HAGERSTOWN — Members of Congregation B’nai Abraham in Hagerstown are backing the idea of a park across from the synagogue to honor Thomas Kennedy, a Washington County state lawmaker who pushed for the right of Jews to hold public office in the 19th century.
The park would be developed on the city-owned “Massey” property on East Baltimore Street, where two blighted buildings were demolished about two years ago.
Officials have considered possible uses for the land, including parking for a possible repurposed showroom building nearby, relocation of an access to parking for the Washington County Free Library, or a park, according to City Engineer Rodney A. Tissue.
Supporters of the project said honoring Kennedy through a statue at the park would represent a “courageous pursuit of liberty.”
Jews could not hold public office in Maryland, which caught the attention of Kennedy, a local member of the state legislature.
Kennedy drafted a law to allow Jews to hold public office, an effort that met with failure for years before it was passed in 1826.
Rabbi Ari Plost from Congregation B’nai Abraham; Monda Sagalkin, president of the congregation; Tom Riford, who has long been impressed with Kennedy’s life, and sculptor Toby Mendez, who would create the statue, presented the park plan to Mayor Robert E. Bruchey II and the Hagerstown City Council during a work session Tuesday afternoon.
The council was supportive of the city providing $5,000 toward the initial design of the statue and a resolution to establish the park, known as Thomas Kennedy Park.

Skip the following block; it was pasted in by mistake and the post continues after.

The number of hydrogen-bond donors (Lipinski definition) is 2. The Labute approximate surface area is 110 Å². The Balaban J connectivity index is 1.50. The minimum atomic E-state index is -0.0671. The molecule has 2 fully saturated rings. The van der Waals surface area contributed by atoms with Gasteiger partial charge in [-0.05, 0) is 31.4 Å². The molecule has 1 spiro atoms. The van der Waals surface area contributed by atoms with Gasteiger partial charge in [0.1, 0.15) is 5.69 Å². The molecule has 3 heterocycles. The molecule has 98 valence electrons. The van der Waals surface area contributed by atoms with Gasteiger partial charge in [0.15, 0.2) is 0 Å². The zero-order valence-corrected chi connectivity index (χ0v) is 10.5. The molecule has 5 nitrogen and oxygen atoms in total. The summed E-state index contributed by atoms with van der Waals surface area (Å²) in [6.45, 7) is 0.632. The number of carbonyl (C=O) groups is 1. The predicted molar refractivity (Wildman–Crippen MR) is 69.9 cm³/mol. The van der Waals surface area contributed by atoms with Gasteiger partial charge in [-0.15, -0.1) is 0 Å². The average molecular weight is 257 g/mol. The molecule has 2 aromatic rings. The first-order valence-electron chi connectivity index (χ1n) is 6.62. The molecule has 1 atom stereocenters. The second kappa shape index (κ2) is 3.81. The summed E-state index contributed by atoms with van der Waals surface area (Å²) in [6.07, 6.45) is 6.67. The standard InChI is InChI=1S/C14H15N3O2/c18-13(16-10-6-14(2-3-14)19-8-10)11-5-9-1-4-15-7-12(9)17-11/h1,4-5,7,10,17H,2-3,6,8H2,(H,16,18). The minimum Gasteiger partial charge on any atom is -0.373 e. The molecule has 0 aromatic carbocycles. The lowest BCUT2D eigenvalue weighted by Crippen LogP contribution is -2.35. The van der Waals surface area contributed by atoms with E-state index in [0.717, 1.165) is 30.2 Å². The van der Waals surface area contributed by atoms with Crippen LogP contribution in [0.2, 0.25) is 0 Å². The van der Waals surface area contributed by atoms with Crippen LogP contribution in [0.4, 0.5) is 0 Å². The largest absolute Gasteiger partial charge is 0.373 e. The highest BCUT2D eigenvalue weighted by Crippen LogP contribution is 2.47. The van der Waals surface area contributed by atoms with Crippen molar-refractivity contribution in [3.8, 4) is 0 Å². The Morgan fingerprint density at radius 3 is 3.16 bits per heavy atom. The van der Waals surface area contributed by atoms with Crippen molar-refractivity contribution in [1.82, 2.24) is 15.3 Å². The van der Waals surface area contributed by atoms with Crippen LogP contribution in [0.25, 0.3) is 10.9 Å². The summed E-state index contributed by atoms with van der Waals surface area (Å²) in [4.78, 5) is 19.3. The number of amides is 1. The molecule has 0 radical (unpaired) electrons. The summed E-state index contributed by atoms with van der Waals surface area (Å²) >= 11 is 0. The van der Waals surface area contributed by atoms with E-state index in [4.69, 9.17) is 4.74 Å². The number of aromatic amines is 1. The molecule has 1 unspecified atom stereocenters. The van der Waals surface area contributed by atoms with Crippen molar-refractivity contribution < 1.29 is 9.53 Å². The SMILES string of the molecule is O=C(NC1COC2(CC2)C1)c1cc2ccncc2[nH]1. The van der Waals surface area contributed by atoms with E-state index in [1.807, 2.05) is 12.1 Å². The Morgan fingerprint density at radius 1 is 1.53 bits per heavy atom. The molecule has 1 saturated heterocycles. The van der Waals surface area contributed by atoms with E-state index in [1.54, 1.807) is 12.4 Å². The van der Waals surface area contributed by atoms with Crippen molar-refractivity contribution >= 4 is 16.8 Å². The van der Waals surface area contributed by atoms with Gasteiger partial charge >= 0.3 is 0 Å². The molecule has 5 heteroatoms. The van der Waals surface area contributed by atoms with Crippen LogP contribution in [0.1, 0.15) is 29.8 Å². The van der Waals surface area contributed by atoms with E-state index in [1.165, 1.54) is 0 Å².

Park supporters said the resolution is needed to raise money for the project at the state level.
Mendez will design a maquette, or a preliminary model, which will cost $10,000.
Plost and Sagalkin said in a July 12 letter to Tissue that “significant funds” will have to be raised for the statue, and they anticipate other money will come from private donors and institutional sources.
Mendez said after the meeting that it is too early to say exactly how much the project would cost.
Tissue said development of the park would include construction of a plaza. Once that occurs, the site would be maintained as a city park, Tissue said.
Mendez’s works have included the six Hall of Fame Baltimore Orioles at Camden Yards, a Thurgood Marshall memorial in Annapolis and his bas-relief sculpture, “Our Journey Transports Us through Time,” at the library.
An enthusiastic supporter of the proposed park, Mendez has offered an in-kind donation to lower the overall cost of the statue, Tissue said.
“Such a statue and park will serve as a dedication to the greatest single accomplishment to ever benefit Jewish Americans in Maryland,” Sagalkin and Plost said in their letter to Tissue.
Kennedy was more than a lawmaker, also working as a poet and a publisher who started and later became editor of the Hagerstown Mail newspaper, which became today’s Herald-Mail, Riford said.
He said Kennedy had never met a Jewish person in his life, and there were only about 150 in the state when he worked on his bill.
But Kennedy believed it was not fair that Jews could not hold public office, Riford said.
“He didn’t understand why Maryland, the ‘Free State,’ wasn’t entirely free,” he said.
Plost said Jewish members of the Hagerstown community have a rich legacy of civic, business and artistic efforts.
He acknowledged City Councilman Lewis C. Metzner, who was the past president of the congregation, as was his father.
Metzner said he sees the park as only the “tip of the iceberg” of celebrating Kennedy’s legacy, while project officials said they see the park as a “springboard” toward that effort.